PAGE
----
As the 1972 primary season heats up, California Governor Ronald Reagan has his sights set on the White House, but he has to slay numerous dragons before he gets there: Richard Nixon, George Wallace and the sitting President of the United States, George Romney, not to mention the Democratic heir-apparent, Robert Kennedy. Will Nixon run? How will Wallace, running an insurgent racist campaign from the sidelines, affect the race? Who is bugging who, and why? Will the explosive matter of busing in Boston be the decisive issue? A long chain of political intrigues and scandals leads up to a fateful White House meeting that may decide the election–and America’s future.
As we are nearing the end of Season 2, this episode begins setting up the climax for the season: the Presidential election of 1972. In our alternate timeline, a number of threads we’ve been following throughout the story start to converge here: Romney’s pursuit of an end to the Cold War, Ronald Reagan’s political ambitions, the split in the Republican Party between moderates and conservatives, and the nationwide backlash to progress on civil rights and racial equality.
In real life, Reagan had Presidential ambitions as early as 1964 but realized it would be a long haul to get to the finish line. He was, as in our story, perfectly willing to challenge a sitting President of his own party for the Republican nomination: he attempted it in 1976, running against Gerald Ford, an unelected President who succeeded to the big chair after Nixon’s 1974 resignation. Reagan’s campaign people were also quite conniving and crafty; I used that real-life fact to some advantage here in this story, as they attempt to negotiate their path to Reagan’s nomination.
George Wallace appears again in the story. Wallace did run for President again in 1972, as a Democrat. His campaign was effectively ended by an assassination attempt in May of that year, a shooting that left him confined to a wheelchair for the rest of his life. In Age of Confusion I have tried to avoid skewing the fictional timeline with “black swan” events like assassinations, so this was off the table as a plot development here. Had Wallace not suffered his terrible injury, he might not have softened–to some extent–his hard racist rhetoric later in his career. In real life, had he continued on in the 1972 Presidential race he couldn’t have altered the outcome, which was Nixon’s landslide reelection victory, but in a closer race he might have made a difference.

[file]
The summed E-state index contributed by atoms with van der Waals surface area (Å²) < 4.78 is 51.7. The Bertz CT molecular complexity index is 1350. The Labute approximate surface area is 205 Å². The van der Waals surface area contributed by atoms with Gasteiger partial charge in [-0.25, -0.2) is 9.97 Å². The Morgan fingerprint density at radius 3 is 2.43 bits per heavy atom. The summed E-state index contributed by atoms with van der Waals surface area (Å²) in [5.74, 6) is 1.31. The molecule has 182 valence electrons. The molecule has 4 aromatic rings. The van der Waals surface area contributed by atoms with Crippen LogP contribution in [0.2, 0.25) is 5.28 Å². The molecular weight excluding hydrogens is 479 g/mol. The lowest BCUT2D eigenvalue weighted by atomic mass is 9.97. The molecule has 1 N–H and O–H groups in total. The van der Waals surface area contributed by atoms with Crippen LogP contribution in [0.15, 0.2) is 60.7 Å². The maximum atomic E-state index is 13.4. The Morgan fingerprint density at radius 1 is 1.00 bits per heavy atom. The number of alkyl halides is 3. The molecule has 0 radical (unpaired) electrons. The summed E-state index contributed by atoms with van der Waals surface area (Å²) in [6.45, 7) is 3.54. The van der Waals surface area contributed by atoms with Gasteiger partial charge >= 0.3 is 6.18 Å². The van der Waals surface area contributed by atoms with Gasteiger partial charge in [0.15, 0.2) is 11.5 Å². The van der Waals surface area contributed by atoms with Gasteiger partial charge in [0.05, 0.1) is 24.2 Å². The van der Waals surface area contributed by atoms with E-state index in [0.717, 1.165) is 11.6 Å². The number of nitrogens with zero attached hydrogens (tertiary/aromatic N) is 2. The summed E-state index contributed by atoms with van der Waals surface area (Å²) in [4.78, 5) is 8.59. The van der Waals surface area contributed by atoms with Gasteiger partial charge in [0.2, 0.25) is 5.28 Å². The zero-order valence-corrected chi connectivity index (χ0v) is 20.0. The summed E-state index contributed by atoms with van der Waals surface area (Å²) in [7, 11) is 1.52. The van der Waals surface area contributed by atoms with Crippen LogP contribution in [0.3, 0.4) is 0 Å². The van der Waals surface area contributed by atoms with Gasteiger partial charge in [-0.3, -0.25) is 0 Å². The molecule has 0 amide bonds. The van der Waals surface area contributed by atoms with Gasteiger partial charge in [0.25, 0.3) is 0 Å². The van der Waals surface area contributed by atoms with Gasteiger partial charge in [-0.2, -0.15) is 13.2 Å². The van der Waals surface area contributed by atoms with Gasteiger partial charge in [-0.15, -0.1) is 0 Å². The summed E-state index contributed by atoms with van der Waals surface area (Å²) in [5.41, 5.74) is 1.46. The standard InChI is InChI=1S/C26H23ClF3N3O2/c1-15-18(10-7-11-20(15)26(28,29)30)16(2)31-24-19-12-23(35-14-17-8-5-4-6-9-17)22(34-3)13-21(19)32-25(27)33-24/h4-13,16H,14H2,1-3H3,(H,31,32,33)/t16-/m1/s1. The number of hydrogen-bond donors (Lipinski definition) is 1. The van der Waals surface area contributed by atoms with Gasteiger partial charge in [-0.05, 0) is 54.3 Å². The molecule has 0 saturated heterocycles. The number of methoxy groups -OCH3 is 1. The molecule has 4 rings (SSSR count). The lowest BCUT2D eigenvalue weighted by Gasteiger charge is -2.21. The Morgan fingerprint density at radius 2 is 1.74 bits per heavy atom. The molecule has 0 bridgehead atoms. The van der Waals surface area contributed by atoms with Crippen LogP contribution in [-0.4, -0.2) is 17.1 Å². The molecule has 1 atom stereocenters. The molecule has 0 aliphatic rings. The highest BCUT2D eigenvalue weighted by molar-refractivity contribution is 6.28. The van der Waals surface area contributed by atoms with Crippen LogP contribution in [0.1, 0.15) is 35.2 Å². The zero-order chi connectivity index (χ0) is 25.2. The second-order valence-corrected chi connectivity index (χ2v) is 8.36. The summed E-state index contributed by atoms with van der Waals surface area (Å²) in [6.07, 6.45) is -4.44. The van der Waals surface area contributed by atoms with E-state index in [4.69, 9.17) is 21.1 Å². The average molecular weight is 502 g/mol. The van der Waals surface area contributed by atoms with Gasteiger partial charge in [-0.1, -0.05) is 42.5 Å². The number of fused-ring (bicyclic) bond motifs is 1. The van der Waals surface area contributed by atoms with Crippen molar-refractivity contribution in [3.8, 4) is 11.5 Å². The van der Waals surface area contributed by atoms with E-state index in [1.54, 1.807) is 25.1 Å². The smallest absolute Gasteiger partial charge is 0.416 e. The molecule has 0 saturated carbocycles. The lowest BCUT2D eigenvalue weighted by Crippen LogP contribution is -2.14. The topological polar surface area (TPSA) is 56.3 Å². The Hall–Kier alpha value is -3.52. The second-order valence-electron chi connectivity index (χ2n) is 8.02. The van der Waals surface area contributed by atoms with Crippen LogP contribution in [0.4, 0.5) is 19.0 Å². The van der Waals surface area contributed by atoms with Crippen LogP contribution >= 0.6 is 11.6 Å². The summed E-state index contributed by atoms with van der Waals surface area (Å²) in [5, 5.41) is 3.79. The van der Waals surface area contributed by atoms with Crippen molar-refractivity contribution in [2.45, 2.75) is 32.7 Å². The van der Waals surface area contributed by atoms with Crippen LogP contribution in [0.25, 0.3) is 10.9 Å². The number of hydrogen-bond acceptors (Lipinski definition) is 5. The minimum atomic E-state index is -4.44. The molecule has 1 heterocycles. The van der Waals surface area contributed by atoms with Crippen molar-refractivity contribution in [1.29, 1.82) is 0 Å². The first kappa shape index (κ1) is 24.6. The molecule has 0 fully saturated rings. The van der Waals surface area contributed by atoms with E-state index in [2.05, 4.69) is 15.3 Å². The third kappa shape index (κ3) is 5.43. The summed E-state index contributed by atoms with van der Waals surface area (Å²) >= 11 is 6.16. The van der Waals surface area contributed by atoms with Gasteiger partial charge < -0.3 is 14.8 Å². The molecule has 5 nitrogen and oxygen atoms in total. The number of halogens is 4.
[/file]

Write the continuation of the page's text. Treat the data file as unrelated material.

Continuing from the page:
The busing riots of Boston did happen, though later in the 1970s than they do here. Busing students to enforce racial integration orders by courts was an explosive and tragic issue in many cities, but Boston particularly. I think violence would have broken out over this issue pretty much inevitably at some point.
Also inevitable was some sort of scandal involving Richard Nixon’s political and personal paranoia. The “Friends of Nixon” wiretap scandal in this episode resembles some elements of the real-life Watergate affair; of course it wouldn’t have been nearly as big a deal if Nixon was Governor of California rather than President of the United States. Charles “Bebe” Rebozo, mentioned in the teaser of this episode, was a real person, and was actually the best friend of Nixon.
Next Episode: December 5, 2021